Workforce Solutions

Why Women of Color Are Leaving and How to Rethink Your DEI Strategy

Cogent Infotech
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Dallas, TX

The pandemic impacted several service-focused businesses that employ women in large numbers. But most importantly, it has played a critical role in driving people out of the workforce. Studies show that increased focus on household duties has affected women employed in the corporate world. According to a report, 42% of women report high burnout compared to 35% of men.

McKinsey Research demonstrates that the impact on women of color can get especially severe with The Great Attrition movement ongoing. While 35% of white women are considering leaving their jobs in the next three to six months, for women of color, the percentage has jumped to 46%.

As a result, businesses must adopt a more considerate approach to retain the gains made in diversity, equity, and inclusion (DEI) over the past few years.

Most companies base their DEI strategy on broad groups – gender, race, and disabilities. This focus overlooks the fact that many women come from multiple and often overlapping identity groups. The absence of focus on intersectionality leads to negative workplace experiences for women of color.

Rethinking DEI Strategy: Actionable Insights

Here are some of the actions that can help us in our quest to rethink the DEI strategy:

Focusing on Intersectionality

Identifying and channeling our focus on the intersectionality of various team members is helpful. Furthermore, we must determine the succession plans, promotion rates, and participation of women of color in the team.

Creating a mentoring program or sponsoring a group of employees that need support may yield better results. The sponsorship programs should be designed to help meet the needs of underrepresented people in the workforce.

Offering Relevant Benefits

To improve the participation of women of color, employers need to provide relevant benefits that help them meet challenges. It can start with asking them about their expectations. For instance, the desire to care for the family is one of the primary reasons women, including those from biracial backgrounds, leave the workforce.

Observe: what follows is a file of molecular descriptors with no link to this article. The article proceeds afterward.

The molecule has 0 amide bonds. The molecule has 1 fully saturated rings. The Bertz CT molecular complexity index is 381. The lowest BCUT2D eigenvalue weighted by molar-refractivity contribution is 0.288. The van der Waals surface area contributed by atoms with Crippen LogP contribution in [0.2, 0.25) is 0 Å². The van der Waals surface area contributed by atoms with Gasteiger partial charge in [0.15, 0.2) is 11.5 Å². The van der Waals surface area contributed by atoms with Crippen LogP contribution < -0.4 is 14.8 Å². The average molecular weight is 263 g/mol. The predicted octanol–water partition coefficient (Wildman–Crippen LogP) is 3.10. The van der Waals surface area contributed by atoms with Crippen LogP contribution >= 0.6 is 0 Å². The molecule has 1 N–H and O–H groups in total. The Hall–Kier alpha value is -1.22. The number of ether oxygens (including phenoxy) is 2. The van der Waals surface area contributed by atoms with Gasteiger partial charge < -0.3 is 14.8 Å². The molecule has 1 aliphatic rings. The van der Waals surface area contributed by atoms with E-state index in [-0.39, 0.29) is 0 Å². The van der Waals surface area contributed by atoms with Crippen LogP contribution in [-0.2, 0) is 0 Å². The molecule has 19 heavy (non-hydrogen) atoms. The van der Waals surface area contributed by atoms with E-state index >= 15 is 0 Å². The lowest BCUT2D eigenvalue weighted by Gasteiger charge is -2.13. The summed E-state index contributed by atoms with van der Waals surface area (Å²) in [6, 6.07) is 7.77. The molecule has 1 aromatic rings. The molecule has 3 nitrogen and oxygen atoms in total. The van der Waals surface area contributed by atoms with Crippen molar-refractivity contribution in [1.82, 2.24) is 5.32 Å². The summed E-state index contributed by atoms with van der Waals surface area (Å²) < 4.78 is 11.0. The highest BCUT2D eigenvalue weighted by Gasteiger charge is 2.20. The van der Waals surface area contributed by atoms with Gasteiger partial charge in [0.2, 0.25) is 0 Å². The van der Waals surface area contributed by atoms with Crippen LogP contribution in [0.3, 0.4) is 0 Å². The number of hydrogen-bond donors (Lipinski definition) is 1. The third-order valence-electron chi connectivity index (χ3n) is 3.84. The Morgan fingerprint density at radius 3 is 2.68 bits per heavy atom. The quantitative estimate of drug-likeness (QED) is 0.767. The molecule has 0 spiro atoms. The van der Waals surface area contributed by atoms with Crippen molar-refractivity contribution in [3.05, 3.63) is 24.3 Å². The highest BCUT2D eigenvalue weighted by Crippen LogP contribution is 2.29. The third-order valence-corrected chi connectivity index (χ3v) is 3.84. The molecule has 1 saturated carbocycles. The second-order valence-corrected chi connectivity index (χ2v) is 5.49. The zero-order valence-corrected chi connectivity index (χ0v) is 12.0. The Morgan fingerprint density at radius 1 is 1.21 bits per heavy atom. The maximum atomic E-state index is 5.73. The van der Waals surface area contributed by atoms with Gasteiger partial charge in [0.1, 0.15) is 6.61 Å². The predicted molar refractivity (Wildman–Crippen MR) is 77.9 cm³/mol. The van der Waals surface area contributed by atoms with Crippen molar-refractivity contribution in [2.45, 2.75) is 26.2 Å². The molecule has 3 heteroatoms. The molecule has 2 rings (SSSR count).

Hence, companies can achieve good results by introducing family-supportive policies that help provide direct financial support to women of color.

Tracking Impact 

The participation of women, in general, has increased in the workforce. Unfortunately, the same cannot be said of women of color. The number of women participating in the workforce stands at around 20%. However, for women of color, the number has dropped to 4%. Hence, tracking the impact of the DEI strategy and setting accountability in the organization is critical for success.

As employers, we must understand the gravity of this challenge. It would also help to analyze how the pandemic can erode the DEI gains if not handled in time. An organization can target diversity gains with the suggested actions, provided they are implemented in letter and spirit.

For more such insightful articles, follow the Cogent Infotech Blog.


What is a DEI Strategy?

DEI strategy stands for efforts to promote diversity, equity, and inclusion in the workplace. DEI strategy for a business means creating an ecosystem where everyone is respected, welcome, and able to grow.

How to Prioritize DEI at Work?

Prioritizing DEI includes:

  • Pushing for an inclusive recruitment and hiring process.
  • Providing paid remote opportunities.
  • Creating employee resource groups.
  • Demonstrating diversity in the executive leadership team.

How to Advocate for Women of Color?

We can advocate for women of color in the workplace by learning to support them in multiple ways. Additionally, it would help to educate the team members on the importance of respect and dignity in the workplace.

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